Posted by: Derek Guyer | December 5, 2011

Eyes That Can See


When was the last time you considered just how much the LORD has done all around you? Have you stopped to just see the blessings? The power? Have you stopped to watch the perfection of creation? Have you enjoyed the sunset? Have you stopped your car long enough to watch a hawk soar above you? Have you watched the squirrels working and playing? Have you watched your finger blister to protect the wound you just received from burning your hand on that pan? Have you stopped to thank God for your tired eyes that worked hard all day to keep you alert and focused to do your job?

We’re surrounded by more beauty than we’ll ever recognize. There is wonder to be found in the trees, the grass, the water we drink, our bodies, our children, and everything else around us. While scientists boast of their accomplishments and understanding of life as we know it, they’re constantly learning how little they actually know. While we are still discovering the perplexities of His creation, He upholds them all with His word alone (Heb. 1:3 & Col. 1:17).

“O LORD, how many are Your works! In wisdom You have made them all; The earth is full of Your possessions.”

Psalm 104:24 NASB

Unfortunately, the sin that so easily entangles humankind seems to blind even those of us who call ourselves His people. We become so blind with our own desires, our own understandings, and our own will, that rarely do we see the Almighty for who He is. We’ve been far too busy making the works of His hands our idols and never seeing the One who made it all. All too often, we’re seeing Him through the lens of our own selfish desires as we sit in bounty and ask for more. This has drastically affected many things, but specifically I’m focused on how it’s affected our trust in Him.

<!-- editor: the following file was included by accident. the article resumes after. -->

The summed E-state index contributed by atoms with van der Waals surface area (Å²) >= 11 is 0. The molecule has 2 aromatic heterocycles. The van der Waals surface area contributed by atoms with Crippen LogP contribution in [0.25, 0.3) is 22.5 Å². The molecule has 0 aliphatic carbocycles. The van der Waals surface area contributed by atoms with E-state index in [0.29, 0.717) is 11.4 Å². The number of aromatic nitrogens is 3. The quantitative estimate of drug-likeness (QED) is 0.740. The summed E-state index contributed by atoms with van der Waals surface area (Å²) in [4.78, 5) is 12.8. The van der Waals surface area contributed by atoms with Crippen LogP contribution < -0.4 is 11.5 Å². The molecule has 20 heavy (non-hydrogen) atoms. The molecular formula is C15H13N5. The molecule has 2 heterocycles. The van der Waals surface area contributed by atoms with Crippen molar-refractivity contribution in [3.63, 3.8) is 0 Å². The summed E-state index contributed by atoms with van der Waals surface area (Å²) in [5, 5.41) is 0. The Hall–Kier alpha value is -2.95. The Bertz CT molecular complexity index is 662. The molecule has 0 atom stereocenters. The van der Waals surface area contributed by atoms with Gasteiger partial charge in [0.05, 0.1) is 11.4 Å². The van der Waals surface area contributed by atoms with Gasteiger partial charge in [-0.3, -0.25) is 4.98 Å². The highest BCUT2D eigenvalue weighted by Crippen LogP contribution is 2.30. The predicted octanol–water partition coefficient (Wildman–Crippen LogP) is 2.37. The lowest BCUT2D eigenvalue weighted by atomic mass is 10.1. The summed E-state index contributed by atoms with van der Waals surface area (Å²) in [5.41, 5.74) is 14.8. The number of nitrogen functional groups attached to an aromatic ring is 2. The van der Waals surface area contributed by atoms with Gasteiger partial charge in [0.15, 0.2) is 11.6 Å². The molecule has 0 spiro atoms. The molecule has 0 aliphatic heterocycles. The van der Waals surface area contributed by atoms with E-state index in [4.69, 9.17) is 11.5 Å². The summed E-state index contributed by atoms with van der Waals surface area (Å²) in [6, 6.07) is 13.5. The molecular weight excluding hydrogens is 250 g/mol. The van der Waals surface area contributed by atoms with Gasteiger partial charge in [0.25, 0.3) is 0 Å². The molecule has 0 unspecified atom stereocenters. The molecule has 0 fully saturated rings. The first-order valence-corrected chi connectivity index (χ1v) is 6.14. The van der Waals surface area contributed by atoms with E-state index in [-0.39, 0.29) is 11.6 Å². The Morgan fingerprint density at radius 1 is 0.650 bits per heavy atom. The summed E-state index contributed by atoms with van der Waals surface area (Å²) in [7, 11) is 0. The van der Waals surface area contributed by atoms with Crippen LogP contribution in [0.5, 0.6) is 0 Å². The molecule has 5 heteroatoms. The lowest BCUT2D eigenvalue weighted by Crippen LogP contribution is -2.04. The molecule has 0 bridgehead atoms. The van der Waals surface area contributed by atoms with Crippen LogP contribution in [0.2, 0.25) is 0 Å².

We aren’t alone. Since the beginning of creation, men and women have been exchanging the glory of God for things (Romans 1:18-32). This exchange has corrupted our ability to see and enjoy Him. What began with Eve and then Adam, has turned into quite a mess for all of us. “We all like sheep, have gone stray and turned everyone to his own way” (Isaiah 53:6).

As I’m sitting here reading and meditating on some changes I need to make, I was drawn to one verse in Paul’s letter to Philemon. Paul writes to Philemon with a challenging request, but his request isn’t what stood out to me. It’s the statement he makes in verse twenty-one that is so startling to me:

“Confident of your obedience, I write to you, knowing that you will do even more than I ask.”

Philemon 1:21 NIV

Paul had a special trust in this servant of God. He recognized a pure heart and a sincere desire for things that were true and right. He knew it was a desire that would manifest itself in Philemon’s works of obedience. Philemon had eyes to see something different than others around him. Philemon would do what was right. Philemon would obey God and go all of the way.

Paul saw a pure heart in Philemon and knew that he would obey. There was such a hunger for truth in him that Philemon would forgive the wrongs and extend the same grace he had received in Christ.

What about you? Would Paul be able to write this same phrase to you? Or, frankly, would you be too busy to read his admonition to you? Would you be so busy working, playing, and fulfilling your own desires to see the need for a sacrifice of  your own life to honor your Heavenly Father?